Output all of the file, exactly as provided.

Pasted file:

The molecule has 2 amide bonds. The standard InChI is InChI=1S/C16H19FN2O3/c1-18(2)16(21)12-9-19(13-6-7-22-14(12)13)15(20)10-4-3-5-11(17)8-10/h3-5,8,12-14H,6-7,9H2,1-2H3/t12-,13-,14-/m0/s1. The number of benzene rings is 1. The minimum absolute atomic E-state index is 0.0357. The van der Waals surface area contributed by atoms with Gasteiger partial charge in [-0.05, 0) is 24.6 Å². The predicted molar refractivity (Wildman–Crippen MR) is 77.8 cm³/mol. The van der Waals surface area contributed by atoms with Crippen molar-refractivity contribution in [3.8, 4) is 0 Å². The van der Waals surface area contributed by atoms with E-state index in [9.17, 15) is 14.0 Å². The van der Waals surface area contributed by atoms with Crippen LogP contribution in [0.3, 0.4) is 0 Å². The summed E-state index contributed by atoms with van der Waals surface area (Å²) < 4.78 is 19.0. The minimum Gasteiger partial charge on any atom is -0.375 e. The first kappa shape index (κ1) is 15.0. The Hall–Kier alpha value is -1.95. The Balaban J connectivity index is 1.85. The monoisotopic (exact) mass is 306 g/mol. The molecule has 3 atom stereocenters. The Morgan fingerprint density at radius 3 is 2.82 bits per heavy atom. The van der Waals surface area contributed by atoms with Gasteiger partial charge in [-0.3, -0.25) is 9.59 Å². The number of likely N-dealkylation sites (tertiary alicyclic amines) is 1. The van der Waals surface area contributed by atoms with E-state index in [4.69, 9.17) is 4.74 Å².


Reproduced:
The molecule has 2 amide bonds. The standard InChI is InChI=1S/C16H19FN2O3/c1-18(2)16(21)12-9-19(13-6-7-22-14(12)13)15(20)10-4-3-5-11(17)8-10/h3-5,8,12-14H,6-7,9H2,1-2H3/t12-,13-,14-/m0/s1. The number of benzene rings is 1. The minimum absolute atomic E-state index is 0.0357. The van der Waals surface area contributed by atoms with Gasteiger partial charge in [-0.05, 0) is 24.6 Å². The predicted molar refractivity (Wildman–Crippen MR) is 77.8 cm³/mol. The van der Waals surface area contributed by atoms with Crippen molar-refractivity contribution in [3.8, 4) is 0 Å². The van der Waals surface area contributed by atoms with E-state index in [9.17, 15) is 14.0 Å². The van der Waals surface area contributed by atoms with Crippen LogP contribution in [0.3, 0.4) is 0 Å². The summed E-state index contributed by atoms with van der Waals surface area (Å²) < 4.78 is 19.0. The minimum Gasteiger partial charge on any atom is -0.375 e. The first kappa shape index (κ1) is 15.0. The Hall–Kier alpha value is -1.95. The Balaban J connectivity index is 1.85. The monoisotopic (exact) mass is 306 g/mol. The molecule has 3 atom stereocenters. The Morgan fingerprint density at radius 3 is 2.82 bits per heavy atom. The van der Waals surface area contributed by atoms with Gasteiger partial charge in [-0.3, -0.25) is 9.59 Å². The number of likely N-dealkylation sites (tertiary alicyclic amines) is 1. The van der Waals surface area contributed by atoms with E-state index in [4.69, 9.17) is 4.74 Å².